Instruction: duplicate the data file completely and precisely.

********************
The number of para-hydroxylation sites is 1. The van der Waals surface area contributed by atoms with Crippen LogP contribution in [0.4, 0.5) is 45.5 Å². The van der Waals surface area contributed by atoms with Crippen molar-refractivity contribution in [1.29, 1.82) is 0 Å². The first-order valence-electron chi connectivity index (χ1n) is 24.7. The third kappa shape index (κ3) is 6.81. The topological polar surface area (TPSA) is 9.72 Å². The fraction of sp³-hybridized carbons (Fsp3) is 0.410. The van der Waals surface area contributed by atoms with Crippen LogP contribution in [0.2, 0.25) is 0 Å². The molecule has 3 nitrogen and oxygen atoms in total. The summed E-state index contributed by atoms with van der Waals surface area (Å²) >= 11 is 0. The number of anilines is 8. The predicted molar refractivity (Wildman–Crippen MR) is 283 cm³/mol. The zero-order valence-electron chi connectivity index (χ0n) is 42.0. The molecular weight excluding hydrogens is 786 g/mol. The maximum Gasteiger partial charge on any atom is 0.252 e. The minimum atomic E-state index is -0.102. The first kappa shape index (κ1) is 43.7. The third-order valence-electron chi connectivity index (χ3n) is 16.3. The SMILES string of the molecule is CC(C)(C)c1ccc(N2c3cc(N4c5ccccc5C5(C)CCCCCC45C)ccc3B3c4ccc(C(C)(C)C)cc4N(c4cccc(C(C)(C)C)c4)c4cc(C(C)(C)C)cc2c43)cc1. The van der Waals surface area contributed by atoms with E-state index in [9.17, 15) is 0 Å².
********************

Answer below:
The number of para-hydroxylation sites is 1. The van der Waals surface area contributed by atoms with Crippen LogP contribution in [0.4, 0.5) is 45.5 Å². The van der Waals surface area contributed by atoms with Crippen molar-refractivity contribution in [1.29, 1.82) is 0 Å². The first-order valence-electron chi connectivity index (χ1n) is 24.7. The third kappa shape index (κ3) is 6.81. The topological polar surface area (TPSA) is 9.72 Å². The fraction of sp³-hybridized carbons (Fsp3) is 0.410. The van der Waals surface area contributed by atoms with Crippen LogP contribution in [0.2, 0.25) is 0 Å². The molecule has 3 nitrogen and oxygen atoms in total. The summed E-state index contributed by atoms with van der Waals surface area (Å²) >= 11 is 0. The number of anilines is 8. The predicted molar refractivity (Wildman–Crippen MR) is 283 cm³/mol. The zero-order valence-electron chi connectivity index (χ0n) is 42.0. The molecular weight excluding hydrogens is 786 g/mol. The maximum Gasteiger partial charge on any atom is 0.252 e. The minimum atomic E-state index is -0.102. The first kappa shape index (κ1) is 43.7. The third-order valence-electron chi connectivity index (χ3n) is 16.3. The SMILES string of the molecule is CC(C)(C)c1ccc(N2c3cc(N4c5ccccc5C5(C)CCCCCC45C)ccc3B3c4ccc(C(C)(C)C)cc4N(c4cccc(C(C)(C)C)c4)c4cc(C(C)(C)C)cc2c43)cc1. The van der Waals surface area contributed by atoms with E-state index in [9.17, 15) is 0 Å².